In my humble estimation, we are destroying the economy in order to save it.

Lockdowns are a dead end, as we will still have a naive population and a novel cold virus at the end of any particular lockdown. Call it the "public health sector's Vietnam."

Hysteria and denial are not public policy. Covid 19 will claim victims, though perhaps not as many as the worst-case scenarios.

Voluntary sequestration of old people may make sense, as might paid volunteers to receive natural inoculation.

I do not wish to add to hysteria. But the economic ramifications, and then the socio-economic ramifications of a lockdown economy are catastrophic.

"My understanding is that in Europe nations are paying companies to keep people on payroll."

That's socialism. If you teach the next generation they can get paid to do nothing then Western civilization will be eradicated. This destroys the spirit of innovation and risk-taking that is the lifeblood of our world. Don't destroy capitalism while pretending to save it. Hand up not hand outs.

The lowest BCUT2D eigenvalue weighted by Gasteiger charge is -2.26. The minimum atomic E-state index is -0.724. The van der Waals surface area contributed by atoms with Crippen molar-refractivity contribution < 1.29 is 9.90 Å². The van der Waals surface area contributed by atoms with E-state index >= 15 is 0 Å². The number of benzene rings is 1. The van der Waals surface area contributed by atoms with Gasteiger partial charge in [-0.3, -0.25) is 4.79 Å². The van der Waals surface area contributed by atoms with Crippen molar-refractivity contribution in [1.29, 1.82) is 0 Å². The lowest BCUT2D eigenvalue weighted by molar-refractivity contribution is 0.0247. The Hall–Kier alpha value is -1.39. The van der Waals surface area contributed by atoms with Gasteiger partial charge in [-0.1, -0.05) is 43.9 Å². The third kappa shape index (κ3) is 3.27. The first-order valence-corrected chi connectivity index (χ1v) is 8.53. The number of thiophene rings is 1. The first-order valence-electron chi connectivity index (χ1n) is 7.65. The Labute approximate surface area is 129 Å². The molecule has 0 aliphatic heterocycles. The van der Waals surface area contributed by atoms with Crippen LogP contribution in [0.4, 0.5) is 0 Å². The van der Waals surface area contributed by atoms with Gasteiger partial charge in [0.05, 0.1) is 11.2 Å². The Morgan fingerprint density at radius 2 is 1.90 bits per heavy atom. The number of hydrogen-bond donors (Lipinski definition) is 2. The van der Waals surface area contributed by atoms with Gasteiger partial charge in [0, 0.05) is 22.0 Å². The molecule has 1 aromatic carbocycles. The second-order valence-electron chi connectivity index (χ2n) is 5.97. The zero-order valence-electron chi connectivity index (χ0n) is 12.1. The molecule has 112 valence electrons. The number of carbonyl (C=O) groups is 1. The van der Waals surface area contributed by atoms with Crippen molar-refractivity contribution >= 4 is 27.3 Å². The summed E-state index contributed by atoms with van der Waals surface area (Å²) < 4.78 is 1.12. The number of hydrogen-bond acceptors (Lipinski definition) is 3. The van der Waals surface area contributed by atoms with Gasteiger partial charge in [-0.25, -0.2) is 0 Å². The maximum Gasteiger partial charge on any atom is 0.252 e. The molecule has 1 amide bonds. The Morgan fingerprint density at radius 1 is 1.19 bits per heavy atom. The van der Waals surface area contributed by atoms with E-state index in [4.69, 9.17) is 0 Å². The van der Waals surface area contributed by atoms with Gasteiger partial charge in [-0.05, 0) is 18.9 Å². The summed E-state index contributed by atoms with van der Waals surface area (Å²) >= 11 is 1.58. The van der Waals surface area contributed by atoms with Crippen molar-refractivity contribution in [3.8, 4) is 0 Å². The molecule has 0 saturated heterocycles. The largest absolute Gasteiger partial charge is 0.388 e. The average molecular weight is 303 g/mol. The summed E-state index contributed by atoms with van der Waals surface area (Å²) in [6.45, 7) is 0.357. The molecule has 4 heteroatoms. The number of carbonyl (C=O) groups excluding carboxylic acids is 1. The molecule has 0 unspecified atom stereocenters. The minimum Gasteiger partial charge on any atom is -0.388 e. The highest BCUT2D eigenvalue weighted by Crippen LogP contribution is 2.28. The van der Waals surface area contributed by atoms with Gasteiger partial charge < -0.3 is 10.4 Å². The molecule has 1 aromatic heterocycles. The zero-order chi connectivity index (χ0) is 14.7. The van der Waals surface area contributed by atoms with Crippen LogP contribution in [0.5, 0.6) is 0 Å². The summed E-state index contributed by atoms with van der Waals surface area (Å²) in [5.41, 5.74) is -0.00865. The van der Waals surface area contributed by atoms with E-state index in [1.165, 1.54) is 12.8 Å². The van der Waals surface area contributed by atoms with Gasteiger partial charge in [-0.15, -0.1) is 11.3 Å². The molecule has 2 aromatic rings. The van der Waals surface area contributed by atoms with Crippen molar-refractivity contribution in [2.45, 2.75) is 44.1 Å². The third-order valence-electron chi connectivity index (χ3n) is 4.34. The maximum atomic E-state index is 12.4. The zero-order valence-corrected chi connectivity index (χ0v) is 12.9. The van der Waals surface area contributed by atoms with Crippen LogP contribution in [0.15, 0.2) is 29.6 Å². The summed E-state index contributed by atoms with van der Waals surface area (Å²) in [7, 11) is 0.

In Germany, that is actually the Second Reich, as the concept of Kurzarbeit comes from the Kaiser Wilhelm time, and was based on ensuring that vital industries for the expansion of Imperial Germany were protected from economic vagaries.

Presumably this would be the same bunch that came up with state-provided old-age pensions?

Bismarck was too clever by half.

True American, socialism is a matter of ownership and control. I think it would be more correct to say that the redistribution you are referring to is social insurance.

The virus is not a market event. It has nothing to do with the viability or efficiency of any given business or individual worker. As such we can employ extraordinary measures and not be concerned about market distortions since the market has already been distorted, in some cases destroyed, by a force outside it. Paying people not to work, besides have beneficial social (epidemological) consequences is similar to relief aid to the victims of war or disaster.

"But the economic ramifications, and then the socio-economic ramifications of a lockdown economy are catastrophic."